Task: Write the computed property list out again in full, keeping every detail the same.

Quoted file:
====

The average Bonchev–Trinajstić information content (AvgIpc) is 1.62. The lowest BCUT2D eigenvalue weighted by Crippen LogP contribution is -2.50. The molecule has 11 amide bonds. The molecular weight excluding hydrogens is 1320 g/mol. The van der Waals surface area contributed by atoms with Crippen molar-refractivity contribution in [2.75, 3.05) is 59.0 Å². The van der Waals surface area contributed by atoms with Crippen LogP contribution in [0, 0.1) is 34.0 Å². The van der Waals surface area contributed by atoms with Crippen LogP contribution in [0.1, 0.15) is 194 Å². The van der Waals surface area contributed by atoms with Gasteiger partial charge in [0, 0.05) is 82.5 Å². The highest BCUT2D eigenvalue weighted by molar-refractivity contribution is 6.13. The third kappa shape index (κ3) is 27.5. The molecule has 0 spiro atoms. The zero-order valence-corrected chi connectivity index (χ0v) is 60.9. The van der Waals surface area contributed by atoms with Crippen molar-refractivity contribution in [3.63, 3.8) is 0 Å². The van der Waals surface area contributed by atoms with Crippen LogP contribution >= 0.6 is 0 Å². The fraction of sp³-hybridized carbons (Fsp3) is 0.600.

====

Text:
The average Bonchev–Trinajstić information content (AvgIpc) is 1.62. The lowest BCUT2D eigenvalue weighted by Crippen LogP contribution is -2.50. The molecule has 11 amide bonds. The molecular weight excluding hydrogens is 1320 g/mol. The van der Waals surface area contributed by atoms with Crippen molar-refractivity contribution in [2.75, 3.05) is 59.0 Å². The van der Waals surface area contributed by atoms with Crippen LogP contribution in [0, 0.1) is 34.0 Å². The van der Waals surface area contributed by atoms with Crippen LogP contribution in [0.1, 0.15) is 194 Å². The van der Waals surface area contributed by atoms with Gasteiger partial charge in [0, 0.05) is 82.5 Å². The highest BCUT2D eigenvalue weighted by molar-refractivity contribution is 6.13. The third kappa shape index (κ3) is 27.5. The molecule has 0 spiro atoms. The zero-order valence-corrected chi connectivity index (χ0v) is 60.9. The van der Waals surface area contributed by atoms with Crippen molar-refractivity contribution in [3.63, 3.8) is 0 Å². The van der Waals surface area contributed by atoms with Crippen LogP contribution >= 0.6 is 0 Å². The fraction of sp³-hybridized carbons (Fsp3) is 0.600.